names, also does great fresh juices.
11 Escape: If you need to be a hermit for a while but don’t want
to go too far, try Battimamzelle in Cascade or Solimar in St Ann’s. Renowned
chefs, exquisite, imaginative dishes, prices to match.


Secret treat

The topi tamboo is not a musical instrument. It is not a folk
dance. It does, however, turn up in Trinidad around Carnival time, and its
name sounds like it should be part of old-time kaiso lingo. The topi tamboo
is a plain little root encased in parchment-coloured skin with a two-textured
flesh: the core has an agreeable water-chestnut-like crunch, while the outer
layer is more like a partially cooked, floury potato. And when the topi tamboo
puts in its brief appearance — a couple weeks at most, in January and February
—  its fans fall upon it with zeal.

There seems no good reason it could not be treated like any other root,
but it is usually boiled in salty water and eaten by itself. The skin, not
to be swallowed, is nevertheless good for chewing upon meditatively. The
topi tamboo is mild and non-specific in flavour, but a good example of why
the world needs salt. Think of what salt does to peanuts, and you’re on the
right track.

If you are a visitor to these parts at Carnival, you are unlikely to
be besieged by topi tamboo offers. But if you’ve had your fill of other
seasonal favourites like corn soup and souse, this hard-to-find little treat
is worth looking up.

Jamie Elliot

Out of the frying pan, into the melting pot

A feeling of uneasiness overcame me as I buckled into my seat. My tray-table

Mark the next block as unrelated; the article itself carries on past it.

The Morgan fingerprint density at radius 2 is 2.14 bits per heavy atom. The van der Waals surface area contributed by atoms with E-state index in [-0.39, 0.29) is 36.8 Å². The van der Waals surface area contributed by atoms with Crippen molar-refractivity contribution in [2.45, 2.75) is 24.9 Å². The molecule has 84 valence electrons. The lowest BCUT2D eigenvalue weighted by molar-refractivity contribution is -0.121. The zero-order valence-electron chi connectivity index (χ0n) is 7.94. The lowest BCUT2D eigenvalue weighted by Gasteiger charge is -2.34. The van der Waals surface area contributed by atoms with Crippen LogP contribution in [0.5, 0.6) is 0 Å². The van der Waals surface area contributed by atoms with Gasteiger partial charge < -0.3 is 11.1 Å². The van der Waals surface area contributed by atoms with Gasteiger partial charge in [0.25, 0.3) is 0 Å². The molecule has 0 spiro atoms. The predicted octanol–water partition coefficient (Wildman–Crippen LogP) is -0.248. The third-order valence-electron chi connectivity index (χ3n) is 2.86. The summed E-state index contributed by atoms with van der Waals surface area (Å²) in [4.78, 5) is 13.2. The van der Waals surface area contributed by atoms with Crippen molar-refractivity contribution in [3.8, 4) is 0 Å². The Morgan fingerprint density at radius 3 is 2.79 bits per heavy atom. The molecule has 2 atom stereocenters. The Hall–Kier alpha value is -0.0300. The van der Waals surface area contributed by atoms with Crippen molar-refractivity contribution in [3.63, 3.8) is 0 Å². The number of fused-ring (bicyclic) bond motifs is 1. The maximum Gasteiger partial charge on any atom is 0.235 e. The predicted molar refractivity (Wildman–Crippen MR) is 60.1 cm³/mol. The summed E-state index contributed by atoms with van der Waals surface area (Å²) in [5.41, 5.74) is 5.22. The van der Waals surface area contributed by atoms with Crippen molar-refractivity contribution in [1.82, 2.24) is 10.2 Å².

was stowed, chair in the upright position, and carry-on firmly secured
in the overhead compartment (the bags of red mango and frozen roti hidden
out of sight). Everything was set and ready for lift-off. Everything except
me. I could feel my throat sink into my stomach as the airplane began its
ascent. I was on my way to Miami for my first semester at Florida International

Well-written college brochures supplemented by gripping episodes of MTV’s
The Real World had painted a marvellous picture of the exciting
college life that awaited my arrival. I was young, independent, and ready
to experience all that life on my own in a foreign country had to offer.
Was it going to live up to all my expectations?

O the innocence of that first flight. Life in Miami proved the opposite
of anything I had imagined. College life was no piece of cake for any of
the countless Caribbean students living on campus, but somewhere along the
line we managed to cook up the perfect recipe for survival. It didn’t take
long for us to realise that while we may have come to FIU planning to experience
a new culture, it was holding on to our Caribbean heritage that kept us
from quitting and catching the next flight back home. A large helping of
heartbreaking homesickness forced us to make our existence here as homely
and warm as we could.

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And it’s no secret that a West Indian home is where the food is. You

find yourself walking around campus trying to be inconspicuous, knowing
that you stick out among the Cuban-American faces of Miami, then you hear
someone shout at you with great confidence, “Ay! Where yuh from?” A smile
breaks across your face as you answer, “Trinidad.”